The 2022 NFL offseason has been rampant with headlining moves, from big-name quarterback and wide receiver trades to splashy free-agent signings (we're looking at you, Jaguars). Some divisions, meanwhile, have been particularly active, like the AFC West seemingly stocking up in preparation for a playoff race for the ages. What about the NFC North, though, from which the offseason's first big drama -- Aaron Rodgers' future -- emerged? Which teams in the North have fared well in free agency, and which ones have lots more work to do this offseason?
Here's how we'd grade each of the four teams' performances thus far:
Chicago Bears: D+
- Key additions: WR Byron Pringle (Chiefs), WR Equanimeous St. Brown (Packers), OG Lucas Patrick (Packers), DE Al-Quadin Muhammad (Colts), DT Justin Jones (Chargers)
- Key losses: WR Allen Robinson (Rams), WR Jakeem Grant (Browns), OG James Daniels (Steelers), DT Bilal Nichols (Raiders), OLB Khalil Mack (Chargers)
Sorry, Bears fans, but if you thought the first step of the new regime would be to improve the team in free agency, well, you thought wrong. Pringle certainly brings speed to the WR room, but they could've used an alpha out wide for Justin Fields, not to mention a more proven starter in the trenches. The better investments are on the other side of the ball, where Muhammad and Jones should help the front seven. Mack's departure, by the way, was understandable, especially considering his contract. It's just that they still have lots of holes to fill and only one draft to do it before Fields kicks off an anticipated year two.
Detroit Lions: C+
- Key additions: WR D.J. Chark (Jaguars), CB Mike Hughes (Chiefs)
- Key re-signings: WR Josh Reynolds, OLB Charles Harris, S Tracy Walker
- Key losses: OLB Trey Flowers, LB Jalen Reeves-Maybin (Texans)
Nothing crazy here, one way or another. They didn't make a huge splash on either side of the ball, but Chark is an underrated one-year flyer to pair with Reynolds and Amon-Ra St. Brown, giving Jared Goff -- or whomever they may draft at QB -- some solid downfield targets. Hughes and Walker, meanwhile, bring some upside to a still-rebuilding secondary. All in all, you can be content with this performance as a Lions fan, chiefly because the draft awaits and, unlike the Bears, Detroit is well positioned to add premium talent early and often. Let's see if they can find a long-term answer under center.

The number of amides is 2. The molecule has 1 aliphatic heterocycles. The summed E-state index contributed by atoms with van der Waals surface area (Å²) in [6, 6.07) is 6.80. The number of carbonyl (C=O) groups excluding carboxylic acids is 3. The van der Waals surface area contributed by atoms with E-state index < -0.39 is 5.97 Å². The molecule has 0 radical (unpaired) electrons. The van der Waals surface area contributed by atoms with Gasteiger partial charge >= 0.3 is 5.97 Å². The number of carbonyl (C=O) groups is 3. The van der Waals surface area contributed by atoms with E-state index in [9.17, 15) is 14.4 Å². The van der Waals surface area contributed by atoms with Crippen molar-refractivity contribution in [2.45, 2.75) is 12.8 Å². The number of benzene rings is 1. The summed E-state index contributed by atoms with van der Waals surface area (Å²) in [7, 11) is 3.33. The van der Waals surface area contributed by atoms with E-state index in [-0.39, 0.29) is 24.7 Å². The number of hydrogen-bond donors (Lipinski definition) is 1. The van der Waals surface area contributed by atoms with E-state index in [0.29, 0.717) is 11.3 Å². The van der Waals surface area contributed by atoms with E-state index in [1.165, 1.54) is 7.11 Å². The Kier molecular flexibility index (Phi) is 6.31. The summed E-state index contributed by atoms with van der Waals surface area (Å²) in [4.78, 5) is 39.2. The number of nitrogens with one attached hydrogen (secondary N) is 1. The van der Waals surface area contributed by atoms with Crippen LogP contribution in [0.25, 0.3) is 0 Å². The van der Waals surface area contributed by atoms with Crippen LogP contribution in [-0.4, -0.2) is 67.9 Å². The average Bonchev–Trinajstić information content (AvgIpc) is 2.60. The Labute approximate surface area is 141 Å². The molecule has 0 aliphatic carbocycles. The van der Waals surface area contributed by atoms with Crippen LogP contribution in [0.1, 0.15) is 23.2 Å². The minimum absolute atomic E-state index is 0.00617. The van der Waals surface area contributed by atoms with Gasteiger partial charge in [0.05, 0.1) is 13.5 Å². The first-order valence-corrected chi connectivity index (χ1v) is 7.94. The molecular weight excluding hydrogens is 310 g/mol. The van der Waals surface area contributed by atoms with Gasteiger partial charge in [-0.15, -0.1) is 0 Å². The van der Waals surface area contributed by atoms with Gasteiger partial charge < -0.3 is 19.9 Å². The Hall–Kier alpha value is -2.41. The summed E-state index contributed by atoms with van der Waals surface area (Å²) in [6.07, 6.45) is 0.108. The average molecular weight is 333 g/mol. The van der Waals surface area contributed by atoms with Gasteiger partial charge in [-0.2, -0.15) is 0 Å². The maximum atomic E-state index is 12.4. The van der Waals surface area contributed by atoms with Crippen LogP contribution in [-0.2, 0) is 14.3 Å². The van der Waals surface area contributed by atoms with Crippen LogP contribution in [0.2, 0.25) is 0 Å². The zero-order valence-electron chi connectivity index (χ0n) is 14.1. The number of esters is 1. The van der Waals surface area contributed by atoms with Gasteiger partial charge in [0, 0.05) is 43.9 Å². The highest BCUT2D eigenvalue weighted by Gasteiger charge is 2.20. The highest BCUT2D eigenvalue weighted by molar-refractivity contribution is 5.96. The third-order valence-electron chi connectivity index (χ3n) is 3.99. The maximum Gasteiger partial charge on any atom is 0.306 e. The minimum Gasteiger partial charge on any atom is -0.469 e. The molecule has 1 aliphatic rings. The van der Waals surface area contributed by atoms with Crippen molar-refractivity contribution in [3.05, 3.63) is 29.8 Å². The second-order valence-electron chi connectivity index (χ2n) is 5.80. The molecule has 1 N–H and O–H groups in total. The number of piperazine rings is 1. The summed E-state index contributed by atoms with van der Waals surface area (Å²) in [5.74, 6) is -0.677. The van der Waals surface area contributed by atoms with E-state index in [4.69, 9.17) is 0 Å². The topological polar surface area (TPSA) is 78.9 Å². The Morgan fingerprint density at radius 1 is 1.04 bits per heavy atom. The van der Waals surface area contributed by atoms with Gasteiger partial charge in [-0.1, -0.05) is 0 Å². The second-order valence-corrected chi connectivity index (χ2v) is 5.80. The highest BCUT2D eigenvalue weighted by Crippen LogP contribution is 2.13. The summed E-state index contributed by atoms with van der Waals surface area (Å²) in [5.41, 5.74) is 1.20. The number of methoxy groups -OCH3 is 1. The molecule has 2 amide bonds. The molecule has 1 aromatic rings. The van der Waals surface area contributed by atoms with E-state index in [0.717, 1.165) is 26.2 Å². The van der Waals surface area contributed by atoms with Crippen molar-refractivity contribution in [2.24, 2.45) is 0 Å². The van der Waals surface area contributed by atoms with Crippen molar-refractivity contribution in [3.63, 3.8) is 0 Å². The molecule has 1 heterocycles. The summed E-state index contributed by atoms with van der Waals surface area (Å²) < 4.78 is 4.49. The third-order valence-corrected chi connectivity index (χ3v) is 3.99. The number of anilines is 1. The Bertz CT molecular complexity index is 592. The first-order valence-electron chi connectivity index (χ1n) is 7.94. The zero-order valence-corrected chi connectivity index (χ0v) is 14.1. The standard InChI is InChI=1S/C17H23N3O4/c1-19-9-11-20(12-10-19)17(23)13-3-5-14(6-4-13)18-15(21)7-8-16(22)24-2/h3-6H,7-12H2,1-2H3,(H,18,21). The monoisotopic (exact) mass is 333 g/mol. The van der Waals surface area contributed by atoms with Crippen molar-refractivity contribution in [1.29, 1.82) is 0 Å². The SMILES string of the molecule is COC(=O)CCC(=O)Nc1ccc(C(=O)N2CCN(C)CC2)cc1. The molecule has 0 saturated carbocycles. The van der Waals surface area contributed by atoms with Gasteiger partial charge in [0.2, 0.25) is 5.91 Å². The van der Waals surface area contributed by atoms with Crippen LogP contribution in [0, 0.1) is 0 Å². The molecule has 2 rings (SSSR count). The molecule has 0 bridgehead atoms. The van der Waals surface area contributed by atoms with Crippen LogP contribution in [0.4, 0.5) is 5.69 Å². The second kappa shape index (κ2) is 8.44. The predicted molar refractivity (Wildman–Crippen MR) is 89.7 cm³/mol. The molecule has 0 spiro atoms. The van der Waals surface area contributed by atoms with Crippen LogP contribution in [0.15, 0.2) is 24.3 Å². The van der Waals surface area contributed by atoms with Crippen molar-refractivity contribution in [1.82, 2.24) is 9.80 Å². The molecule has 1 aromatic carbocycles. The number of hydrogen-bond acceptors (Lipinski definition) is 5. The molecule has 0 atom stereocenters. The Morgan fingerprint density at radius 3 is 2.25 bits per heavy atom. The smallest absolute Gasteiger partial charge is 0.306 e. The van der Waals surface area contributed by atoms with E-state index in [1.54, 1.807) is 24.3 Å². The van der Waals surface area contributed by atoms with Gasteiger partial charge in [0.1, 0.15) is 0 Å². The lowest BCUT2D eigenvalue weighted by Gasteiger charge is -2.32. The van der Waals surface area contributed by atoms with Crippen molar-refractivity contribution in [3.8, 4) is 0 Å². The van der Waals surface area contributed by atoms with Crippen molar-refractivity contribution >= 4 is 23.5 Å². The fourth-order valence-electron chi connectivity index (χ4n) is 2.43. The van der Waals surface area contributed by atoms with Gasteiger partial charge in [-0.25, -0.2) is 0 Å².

Green Bay Packers: D+
- Key additions: DT Jarran Reed (Chiefs)
- Key re-signings: WR Allen Lazard, TE Robert Tonyan, LB De'Vondre Campbell, CB Rasul Douglas
- Key losses: WR Davante Adams (Raiders), WR Marquez Valdes-Scantling (Chiefs), OT Billy Turner, OG Lucas Patrick (Bears), OLB Za'Darius Smith (Vikings)
They get some credit for ensuring Aaron Rodgers stayed put under center, but that feels like a distant memory now, considering all that's transpired since, namely the abrupt departure of Rodgers' longtime favorite target in Adams. Was Green Bay right to sell Adams before committing record money to a veteran receiver a la the Chiefs with Tyreek Hill? Maybe in the long run, but wasn't the point of recommitting to A-Rod going for it right now? The other moves aren't particularly inspiring, either; Campbell and Douglas, for instance, were solid play-makers in 2021, but did they deserve a combined $70 million? Green Bay will contend as long as Rodgers and Matt LaFleur are in town, but they got worse in an offseason where lots of teams made major splashes.
Minnesota Vikings: C+
- Key additions: DT Harrison Phillips (Bills), ILB Jordan Hicks (Cardinals), OLB Za'Darius Smith (Packers)
- Key losses: TE Tyler Conklin (Jets), C Mason Cole (Steelers), S Xavier Woods (Panthers)
It's hard to get a good read on the Vikings, who were going to be tight on cash anyway. By recommitting to QB Kirk Cousins and retaining WR Adam Thielen, the new regime has probably secured Minnesota another wild-card run, but you could argue a deeper rebuild was the better play. The defense, however, is poised to improve, with Hicks bringing stability and leadership to the middle of the unit alongside Eric Kendricks, and Smith giving the club a boom-or-bust edge rusher opposite a healthier Danielle Hunter. Depending on how they resolve pending splits with other veterans like Anthony Barr, Patrick Peterson and Mackensie Alexander, they should remain in the middle tier of NFL teams.